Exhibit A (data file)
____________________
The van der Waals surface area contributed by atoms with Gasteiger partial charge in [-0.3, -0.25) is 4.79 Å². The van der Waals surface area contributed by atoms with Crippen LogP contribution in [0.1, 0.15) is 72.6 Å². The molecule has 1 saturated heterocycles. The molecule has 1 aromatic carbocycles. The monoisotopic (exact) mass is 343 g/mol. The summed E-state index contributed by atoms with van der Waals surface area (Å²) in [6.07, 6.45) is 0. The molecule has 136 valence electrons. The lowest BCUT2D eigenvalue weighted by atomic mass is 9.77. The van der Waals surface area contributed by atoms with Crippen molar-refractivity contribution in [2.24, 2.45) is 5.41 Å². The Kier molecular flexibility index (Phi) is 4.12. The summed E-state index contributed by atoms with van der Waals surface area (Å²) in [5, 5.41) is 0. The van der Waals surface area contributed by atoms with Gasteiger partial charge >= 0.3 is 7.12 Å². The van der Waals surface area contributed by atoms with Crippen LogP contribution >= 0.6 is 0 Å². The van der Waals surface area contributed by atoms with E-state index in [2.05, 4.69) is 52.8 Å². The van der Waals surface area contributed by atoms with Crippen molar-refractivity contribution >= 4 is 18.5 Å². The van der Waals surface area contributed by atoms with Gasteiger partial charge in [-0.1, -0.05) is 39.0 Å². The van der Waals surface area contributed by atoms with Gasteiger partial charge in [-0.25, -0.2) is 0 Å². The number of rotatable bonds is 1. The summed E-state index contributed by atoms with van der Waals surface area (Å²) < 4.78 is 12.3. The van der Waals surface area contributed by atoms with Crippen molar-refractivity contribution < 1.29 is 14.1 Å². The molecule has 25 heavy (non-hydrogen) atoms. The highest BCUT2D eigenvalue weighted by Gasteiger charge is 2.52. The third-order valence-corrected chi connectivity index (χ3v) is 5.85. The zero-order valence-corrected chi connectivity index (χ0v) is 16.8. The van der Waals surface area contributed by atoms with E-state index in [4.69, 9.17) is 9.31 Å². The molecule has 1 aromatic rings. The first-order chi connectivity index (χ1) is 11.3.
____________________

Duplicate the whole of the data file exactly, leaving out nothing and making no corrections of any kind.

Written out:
The van der Waals surface area contributed by atoms with Gasteiger partial charge in [-0.3, -0.25) is 4.79 Å². The van der Waals surface area contributed by atoms with Crippen LogP contribution in [0.1, 0.15) is 72.6 Å². The molecule has 1 saturated heterocycles. The molecule has 1 aromatic carbocycles. The monoisotopic (exact) mass is 343 g/mol. The summed E-state index contributed by atoms with van der Waals surface area (Å²) in [6.07, 6.45) is 0. The molecule has 136 valence electrons. The lowest BCUT2D eigenvalue weighted by atomic mass is 9.77. The van der Waals surface area contributed by atoms with Crippen molar-refractivity contribution in [2.24, 2.45) is 5.41 Å². The Kier molecular flexibility index (Phi) is 4.12. The summed E-state index contributed by atoms with van der Waals surface area (Å²) in [5, 5.41) is 0. The van der Waals surface area contributed by atoms with Gasteiger partial charge >= 0.3 is 7.12 Å². The van der Waals surface area contributed by atoms with Crippen LogP contribution >= 0.6 is 0 Å². The van der Waals surface area contributed by atoms with E-state index in [2.05, 4.69) is 52.8 Å². The van der Waals surface area contributed by atoms with Crippen molar-refractivity contribution >= 4 is 18.5 Å². The van der Waals surface area contributed by atoms with Gasteiger partial charge in [-0.1, -0.05) is 39.0 Å². The van der Waals surface area contributed by atoms with Gasteiger partial charge in [-0.25, -0.2) is 0 Å². The number of rotatable bonds is 1. The summed E-state index contributed by atoms with van der Waals surface area (Å²) < 4.78 is 12.3. The van der Waals surface area contributed by atoms with Crippen molar-refractivity contribution < 1.29 is 14.1 Å². The molecule has 25 heavy (non-hydrogen) atoms. The highest BCUT2D eigenvalue weighted by Gasteiger charge is 2.52. The third-order valence-corrected chi connectivity index (χ3v) is 5.85. The zero-order valence-corrected chi connectivity index (χ0v) is 16.8. The van der Waals surface area contributed by atoms with E-state index in [4.69, 9.17) is 9.31 Å². The molecule has 1 aromatic rings. The first-order chi connectivity index (χ1) is 11.3.